VJ Books Blog

(boston.com, Nov. 30, Hallie Ephron)

The dark streets of Jeri Westerson’s debut novel, “Veil of Lies,” are in 14th-century London. Crispin Guest is a fallen knight who wears a “shabby knee-length cotehardie” and “patched stockings.” Once in service to the duke of Lancaster, he was cast out for plotting against Richard II. Without his patron, Crispin lives as a commoner and survives by hiring himself out as a detective known as Tracker. A medieval Sam Spade, a tough guy who operates according to his own moral compass and observes with detached, dry humor, Crispin sees through all manner of subterfuge and triumphs against seemingly insurmountable odds.

Nicholas Walcote, a reclusive wealthy textile merchant, hires Crispin to find out whether his young wife, the beautiful Philippa, is being unfaithful. With the help of Jack, a scrappy street urchin turned loyal servant, Crispin discovers that Philippa is indeed stepping out on her spouse. But before he can deliver the message, Crispin finds Walcote stabbed to death in his locked study.

Crispin’s nemesis, Sheriff Simon Wynchecombe, a ruthless man with aspirations to high office, demands that Crispin investigate and share what he learns. Walcote’s wife, the most likely suspect, turns out not to be the high-born lady that she seems. She comes to Crispin proclaiming her innocence and begs him to find a mysterious relic, a piece of cloth that may be what the killer was after. She wants it destroyed before it falls into the wrong hands. It bears the image of Christ, and no one in its presence can tell a lie.

For those readers who’ve had enough “Da Vinci Code” for a lifetime, don’t be put off by the religious relic. This book, which has a bit of romance tucked up its raveled sleeve, is pure fun.

Laura Joh Rowland’s “The Fire Kimono” is set in another feudal kingdom – 18th-century Edo, Japan. Series protagonist Sano Ichiro, the noble and wise chamberlain and second in command to a buffoonish shogun, is enmeshed in a bitter rivalry with Lord Matsudaira. Events take a dangerous turn when Sano’s children and his beautiful wife, Reiko, his partner in solving crimes, are attacked by forces wearing the Matsudaira crest.

The shogun calls on Sano to investigate when a large tree topples in the countryside, revealing a boy’s skeletal remains. The shogun believes it may be his cousin Tokugawa Tadatoshi, who disappeared during the Great Long-sleeves Kimono Fire, a disaster decades earlier that killed thousands.

It soon becomes clear that Tadatoshi was hacked to death. Sano’s elderly mother, who was a lady in waiting in the Tokugawa household, is implicated in the murder. If convicted, she and all of her relatives will be condemned to death.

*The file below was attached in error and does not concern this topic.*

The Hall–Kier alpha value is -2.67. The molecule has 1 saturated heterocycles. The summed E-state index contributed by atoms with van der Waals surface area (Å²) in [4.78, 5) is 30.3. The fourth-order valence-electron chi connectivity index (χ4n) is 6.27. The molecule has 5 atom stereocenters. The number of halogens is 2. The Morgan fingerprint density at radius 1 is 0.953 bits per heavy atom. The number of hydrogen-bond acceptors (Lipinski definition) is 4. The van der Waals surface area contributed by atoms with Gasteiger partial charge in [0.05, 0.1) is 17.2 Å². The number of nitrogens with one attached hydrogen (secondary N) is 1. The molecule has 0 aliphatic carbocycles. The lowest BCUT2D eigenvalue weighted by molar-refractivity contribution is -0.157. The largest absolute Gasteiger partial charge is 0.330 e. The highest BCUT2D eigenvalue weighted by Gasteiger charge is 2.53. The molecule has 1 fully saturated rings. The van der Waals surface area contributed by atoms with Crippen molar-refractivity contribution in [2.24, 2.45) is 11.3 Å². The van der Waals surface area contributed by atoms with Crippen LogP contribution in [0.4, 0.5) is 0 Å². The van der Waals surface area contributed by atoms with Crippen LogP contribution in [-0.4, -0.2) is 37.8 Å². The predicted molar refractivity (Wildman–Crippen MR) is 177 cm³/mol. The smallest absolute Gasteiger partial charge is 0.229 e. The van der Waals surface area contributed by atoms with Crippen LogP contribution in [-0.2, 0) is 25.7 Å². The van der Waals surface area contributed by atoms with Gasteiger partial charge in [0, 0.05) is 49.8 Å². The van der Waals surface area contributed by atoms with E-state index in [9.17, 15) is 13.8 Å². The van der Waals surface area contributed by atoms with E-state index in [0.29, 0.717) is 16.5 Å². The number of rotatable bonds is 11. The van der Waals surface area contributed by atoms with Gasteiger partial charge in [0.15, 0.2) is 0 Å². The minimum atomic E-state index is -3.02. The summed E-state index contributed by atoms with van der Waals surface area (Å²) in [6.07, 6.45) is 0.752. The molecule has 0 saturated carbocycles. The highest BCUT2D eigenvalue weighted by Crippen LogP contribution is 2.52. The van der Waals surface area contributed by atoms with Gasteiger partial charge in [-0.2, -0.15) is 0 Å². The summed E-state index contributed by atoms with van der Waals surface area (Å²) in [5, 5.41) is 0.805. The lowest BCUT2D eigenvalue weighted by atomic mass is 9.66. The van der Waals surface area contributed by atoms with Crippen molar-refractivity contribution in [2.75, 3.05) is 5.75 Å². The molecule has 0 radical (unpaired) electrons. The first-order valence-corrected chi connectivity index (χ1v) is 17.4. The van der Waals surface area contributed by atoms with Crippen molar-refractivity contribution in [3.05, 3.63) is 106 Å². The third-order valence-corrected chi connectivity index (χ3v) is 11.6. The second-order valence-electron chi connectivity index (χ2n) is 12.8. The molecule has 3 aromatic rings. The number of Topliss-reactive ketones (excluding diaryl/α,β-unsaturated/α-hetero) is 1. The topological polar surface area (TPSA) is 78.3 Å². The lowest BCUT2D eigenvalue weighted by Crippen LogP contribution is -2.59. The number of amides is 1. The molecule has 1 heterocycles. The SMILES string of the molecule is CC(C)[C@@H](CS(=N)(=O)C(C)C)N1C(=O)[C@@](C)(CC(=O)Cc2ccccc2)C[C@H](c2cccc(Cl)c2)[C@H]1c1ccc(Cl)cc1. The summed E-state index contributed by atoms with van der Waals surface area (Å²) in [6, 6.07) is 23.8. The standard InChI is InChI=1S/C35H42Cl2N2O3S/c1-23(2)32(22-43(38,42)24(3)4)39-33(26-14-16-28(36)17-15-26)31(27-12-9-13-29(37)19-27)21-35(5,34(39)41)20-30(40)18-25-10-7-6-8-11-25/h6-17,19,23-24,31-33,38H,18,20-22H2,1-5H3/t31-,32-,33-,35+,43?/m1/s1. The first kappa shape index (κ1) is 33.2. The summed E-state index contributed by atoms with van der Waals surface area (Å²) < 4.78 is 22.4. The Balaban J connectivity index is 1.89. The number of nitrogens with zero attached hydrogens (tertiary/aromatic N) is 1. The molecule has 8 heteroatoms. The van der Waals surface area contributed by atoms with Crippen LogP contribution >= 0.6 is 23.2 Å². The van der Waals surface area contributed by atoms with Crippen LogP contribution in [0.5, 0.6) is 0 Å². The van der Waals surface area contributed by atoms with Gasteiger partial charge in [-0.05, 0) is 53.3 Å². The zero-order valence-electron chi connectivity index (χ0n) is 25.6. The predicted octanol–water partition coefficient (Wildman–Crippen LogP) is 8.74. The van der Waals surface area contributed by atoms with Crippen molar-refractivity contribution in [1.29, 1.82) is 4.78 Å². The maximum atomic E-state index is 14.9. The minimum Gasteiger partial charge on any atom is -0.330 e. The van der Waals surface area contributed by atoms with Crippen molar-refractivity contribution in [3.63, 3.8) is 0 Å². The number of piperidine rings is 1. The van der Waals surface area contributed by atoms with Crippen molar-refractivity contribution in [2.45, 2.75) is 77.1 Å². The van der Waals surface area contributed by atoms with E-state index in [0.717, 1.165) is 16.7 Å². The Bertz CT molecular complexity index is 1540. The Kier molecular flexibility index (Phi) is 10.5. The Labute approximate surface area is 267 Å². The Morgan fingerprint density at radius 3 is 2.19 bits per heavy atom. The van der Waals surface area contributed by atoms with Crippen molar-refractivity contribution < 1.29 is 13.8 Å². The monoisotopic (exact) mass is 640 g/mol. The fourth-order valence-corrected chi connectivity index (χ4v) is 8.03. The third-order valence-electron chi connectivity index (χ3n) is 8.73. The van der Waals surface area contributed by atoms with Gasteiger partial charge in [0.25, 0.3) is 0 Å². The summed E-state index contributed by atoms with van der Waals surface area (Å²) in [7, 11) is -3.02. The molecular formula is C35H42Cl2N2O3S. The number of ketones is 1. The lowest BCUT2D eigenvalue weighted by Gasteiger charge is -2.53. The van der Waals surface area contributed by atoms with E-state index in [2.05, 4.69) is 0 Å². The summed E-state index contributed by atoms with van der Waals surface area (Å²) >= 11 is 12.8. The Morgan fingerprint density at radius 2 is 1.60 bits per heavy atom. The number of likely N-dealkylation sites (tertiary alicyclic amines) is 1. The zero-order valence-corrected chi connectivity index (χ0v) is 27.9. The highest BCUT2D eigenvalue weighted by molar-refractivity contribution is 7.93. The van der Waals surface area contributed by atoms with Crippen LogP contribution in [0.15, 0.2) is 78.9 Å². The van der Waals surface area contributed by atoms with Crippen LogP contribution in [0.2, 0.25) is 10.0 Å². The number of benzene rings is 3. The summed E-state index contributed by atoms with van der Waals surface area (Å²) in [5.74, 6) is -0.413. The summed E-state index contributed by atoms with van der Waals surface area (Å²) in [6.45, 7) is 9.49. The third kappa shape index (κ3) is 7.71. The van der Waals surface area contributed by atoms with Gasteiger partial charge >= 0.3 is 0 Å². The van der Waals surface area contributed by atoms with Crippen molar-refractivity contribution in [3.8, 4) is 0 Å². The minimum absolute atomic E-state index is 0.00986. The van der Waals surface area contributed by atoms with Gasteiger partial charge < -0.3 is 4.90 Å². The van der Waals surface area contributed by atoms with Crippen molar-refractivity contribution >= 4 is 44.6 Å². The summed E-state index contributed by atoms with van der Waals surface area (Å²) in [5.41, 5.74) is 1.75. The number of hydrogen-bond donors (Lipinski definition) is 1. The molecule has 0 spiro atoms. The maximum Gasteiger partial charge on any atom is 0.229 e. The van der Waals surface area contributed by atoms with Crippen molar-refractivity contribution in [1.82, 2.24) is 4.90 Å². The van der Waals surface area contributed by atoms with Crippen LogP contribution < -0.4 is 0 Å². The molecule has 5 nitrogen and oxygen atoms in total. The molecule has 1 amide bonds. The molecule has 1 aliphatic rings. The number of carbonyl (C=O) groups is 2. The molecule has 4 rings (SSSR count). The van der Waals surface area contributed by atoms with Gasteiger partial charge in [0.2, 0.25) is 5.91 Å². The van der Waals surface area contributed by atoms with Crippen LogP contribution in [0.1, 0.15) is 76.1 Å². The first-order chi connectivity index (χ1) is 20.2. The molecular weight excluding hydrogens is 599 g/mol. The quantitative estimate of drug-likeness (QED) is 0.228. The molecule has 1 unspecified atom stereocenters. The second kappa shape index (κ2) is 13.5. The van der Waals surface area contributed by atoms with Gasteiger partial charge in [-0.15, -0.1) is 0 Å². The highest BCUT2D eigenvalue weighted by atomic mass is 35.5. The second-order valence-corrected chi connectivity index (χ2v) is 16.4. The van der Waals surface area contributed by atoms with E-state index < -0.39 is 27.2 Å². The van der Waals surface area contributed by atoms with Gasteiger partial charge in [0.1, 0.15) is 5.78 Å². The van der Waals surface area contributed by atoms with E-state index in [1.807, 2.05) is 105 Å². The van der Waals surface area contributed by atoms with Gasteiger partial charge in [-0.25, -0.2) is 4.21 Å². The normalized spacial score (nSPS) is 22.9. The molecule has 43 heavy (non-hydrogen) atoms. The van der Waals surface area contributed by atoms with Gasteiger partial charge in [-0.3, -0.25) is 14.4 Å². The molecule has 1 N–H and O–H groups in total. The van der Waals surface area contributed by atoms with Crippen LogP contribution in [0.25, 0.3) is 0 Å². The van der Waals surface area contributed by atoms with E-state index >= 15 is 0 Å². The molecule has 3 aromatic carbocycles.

This is an exciting and enthralling story set in a vividly rendered setting. I was captured by it from the moment a Shinto priest, buffeted by winds, his robe flapping “like a swan in mad flight,” discovers those buried remains heaved from the earth.

David Baldacci‘s latest thrill ride, “Divine Justice,” features professional assassin Oliver Stone (a.k.a. John Carr), a modern tarnished knight who wants to retire from the killing biz. But his handlers won’t let him go quietly, especially not after he offed Alabama senator Roger Simpson and CIA chief Carter Gray as revenge for past acts and on orders of his own making.

On the run, Stone washes up in Divine (it’s anything but), Va. The place, with its zombie-like gray coal miners, turns out to be rife with corruption, drugs, and unexplained deaths. Symbolic of the rot is the town’s infamous maximum-security prison, Dead Rock, which stands directly over a collapsed mine shaft where miners were trapped and remain buried.

Abandoned mine shafts. Horrific prison. Most readers will see where this one’s going.

Meanwhile, insidious spymaster Macklin Hayes sets agent John Knox on Stone’s trail. Knox realizes Stone knows something that Hayes can’t afford for him to reveal. Once he’s captured Stone, there will be no trial, and Knox himself may be expendable.

Meanwhile, Stone’s Camel Club buddies, their number reduced in previous books, regroup to try to rescue him. Meanwhile (lots of meanwhiles here) Stone is falling for the lovely widow who runs a diner in Divine and has a troubled son.

Loaded with sadistic violence and Teflon protagonists, this novel overwhelms its characters with frenzied action and multiple twisting plots. But even books like this need to establish a tad of credibility. I couldn’t get past the cluelessness of the town’s few innocents, who seem to have Cabot Cove syndrome. Why would people live in a place where their neighbors are dropping like flies?

Hallie Ephron is author of the forthcoming “Never Tell a Lie” (Morrow). Contact her through www.hallieephron.com